One of the top grossing films of 1976, The Omen is a supernatural thriller that, though sometimes heavy on exposition, scripture and appropriation, remains creepy and remarkably unsettling. Something about the idea that maybe this diabolical event involving Satan, human beings, and the world, could actually take place.
Gregory (To Kill a Mockingbird) Peck is Robert Thorn, an American ambassador living in a mansion on the outskirts of London. His lovely wife Katherine (Lee Remick) is a woman with a lot of time on her hands: she manages a fully staffed house that includes maids, butlers, chauffeurs, gardeners and, later, a nanny.
We first meet the Thorns amidst personal tragedy: Katherine is in a hospital bed and unbeknownst to her, she’s suffered a “miscarriage.” A Catholic priest encourages Robert to ease his wife’s suffering by substituting her dead baby with the just-born healthy male child of a young woman who gave birth simultaneously, but died during childbirth. The dead woman had no relatives or friends. It’s an outrageous suggestion of course, but Robert agrees and presents the orphaned baby boy to his wife—as their own newborn child. It’s a decision that everyone involved will live (or die) to regret.
Little Damien (Harvey Stephen) is strange. An early indication is the screaming, scratching, biting fit he throws when having to enter a church. Another is the strange way animals react to him: whenever he approaches they screech and flee. His smirking reaction to witnessing a suicide makes crystal clear the fact that he is not like other children.
Built on the occult inroads made by Rosemary’s Baby and The Exorcist, The Omen is a later-to-market sister film: a chilling, step by step game plan for the anti-Christ’s supposed ascension. And the details are plentiful: from Damien’s strategic placement with a wealthy family who has direct access to the American president, to his hidden 666 birthmark; a biblical indication that he is the son of Satan. Will the Thorns realize the situation before it’s too late? Do they have the power to change it?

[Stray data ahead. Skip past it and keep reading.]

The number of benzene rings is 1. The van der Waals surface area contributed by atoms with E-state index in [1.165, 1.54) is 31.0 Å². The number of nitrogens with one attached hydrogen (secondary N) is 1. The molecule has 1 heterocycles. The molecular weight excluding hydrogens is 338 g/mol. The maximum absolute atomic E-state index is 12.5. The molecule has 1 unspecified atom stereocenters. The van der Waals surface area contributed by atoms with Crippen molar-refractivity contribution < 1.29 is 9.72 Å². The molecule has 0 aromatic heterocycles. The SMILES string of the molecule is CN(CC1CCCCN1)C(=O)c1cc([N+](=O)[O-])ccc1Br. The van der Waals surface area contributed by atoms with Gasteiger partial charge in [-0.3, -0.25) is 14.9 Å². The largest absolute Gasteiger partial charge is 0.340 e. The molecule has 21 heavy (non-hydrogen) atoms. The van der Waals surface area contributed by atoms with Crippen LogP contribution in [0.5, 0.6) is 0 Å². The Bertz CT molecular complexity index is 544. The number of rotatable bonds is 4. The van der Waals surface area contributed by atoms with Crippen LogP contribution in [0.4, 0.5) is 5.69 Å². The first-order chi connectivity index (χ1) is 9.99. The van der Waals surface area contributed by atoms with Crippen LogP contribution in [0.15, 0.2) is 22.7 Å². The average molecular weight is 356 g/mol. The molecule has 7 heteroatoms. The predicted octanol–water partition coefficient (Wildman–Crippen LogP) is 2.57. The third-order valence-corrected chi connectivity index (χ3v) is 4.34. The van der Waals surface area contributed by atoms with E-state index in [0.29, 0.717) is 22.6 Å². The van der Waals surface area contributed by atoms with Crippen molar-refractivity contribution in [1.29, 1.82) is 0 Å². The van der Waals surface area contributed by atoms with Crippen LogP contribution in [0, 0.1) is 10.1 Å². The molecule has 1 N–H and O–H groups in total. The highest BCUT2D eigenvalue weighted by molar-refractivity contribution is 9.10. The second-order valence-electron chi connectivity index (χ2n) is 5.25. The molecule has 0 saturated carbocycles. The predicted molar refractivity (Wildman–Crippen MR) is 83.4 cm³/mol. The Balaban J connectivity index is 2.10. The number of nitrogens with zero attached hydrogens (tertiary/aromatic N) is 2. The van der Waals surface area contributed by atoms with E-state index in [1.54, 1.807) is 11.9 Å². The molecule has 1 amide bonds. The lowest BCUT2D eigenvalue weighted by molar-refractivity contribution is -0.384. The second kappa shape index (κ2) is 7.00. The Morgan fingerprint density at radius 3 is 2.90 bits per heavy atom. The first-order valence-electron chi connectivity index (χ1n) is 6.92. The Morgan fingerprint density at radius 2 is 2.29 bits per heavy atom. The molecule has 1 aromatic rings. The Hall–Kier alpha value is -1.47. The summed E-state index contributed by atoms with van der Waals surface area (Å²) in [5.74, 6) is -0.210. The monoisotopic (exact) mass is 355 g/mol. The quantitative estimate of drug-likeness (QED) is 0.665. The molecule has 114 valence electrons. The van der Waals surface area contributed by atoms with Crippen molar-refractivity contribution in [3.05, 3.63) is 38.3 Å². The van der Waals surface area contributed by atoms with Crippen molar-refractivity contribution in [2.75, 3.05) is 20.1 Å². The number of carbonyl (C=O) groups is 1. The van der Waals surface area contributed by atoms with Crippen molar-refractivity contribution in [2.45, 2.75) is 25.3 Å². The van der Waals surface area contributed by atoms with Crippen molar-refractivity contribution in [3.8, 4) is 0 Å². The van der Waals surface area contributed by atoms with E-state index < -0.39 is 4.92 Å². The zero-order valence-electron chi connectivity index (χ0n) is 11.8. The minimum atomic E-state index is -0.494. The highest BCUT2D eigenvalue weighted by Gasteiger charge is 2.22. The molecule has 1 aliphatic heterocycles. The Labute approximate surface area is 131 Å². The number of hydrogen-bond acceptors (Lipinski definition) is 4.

Director Richard Donner moves the action along swiftly and screenwriter David Seltzer splashes his screenplay with surprising (for an A-list film at this time) violence. Character’s meet their ends in various grotesque ways: one is gored to death by an uprooted church spire; another is beheaded by a projectile sheet of window glass. Yet another is thrown from a hospital window and crashes through the roof of an ambulance.
The supporting cast includes Billie Whitelaw as Mrs. Baylock, Damian’s sinister protector/nanny; Patrick Troughton as Father Brennan, the “family advisor” who knows the truth about Damien; and David Warner as Keith Jennings, an inquisitive photographer who helps Robert put together the pieces.
Winner of the Academy Award for Best Score (Jerry Goldsmith), The Omen was followed by Damien: Omen II (1978) and Omen III: The Final Conflict (1981). Other Omen films include 1991’s Omen IV: The Awakening; a Made-For-TV movie that cast a little girl in the Damien role, and 2006’s The Omen; a scene-for-scene remake incorporating the latest CGI.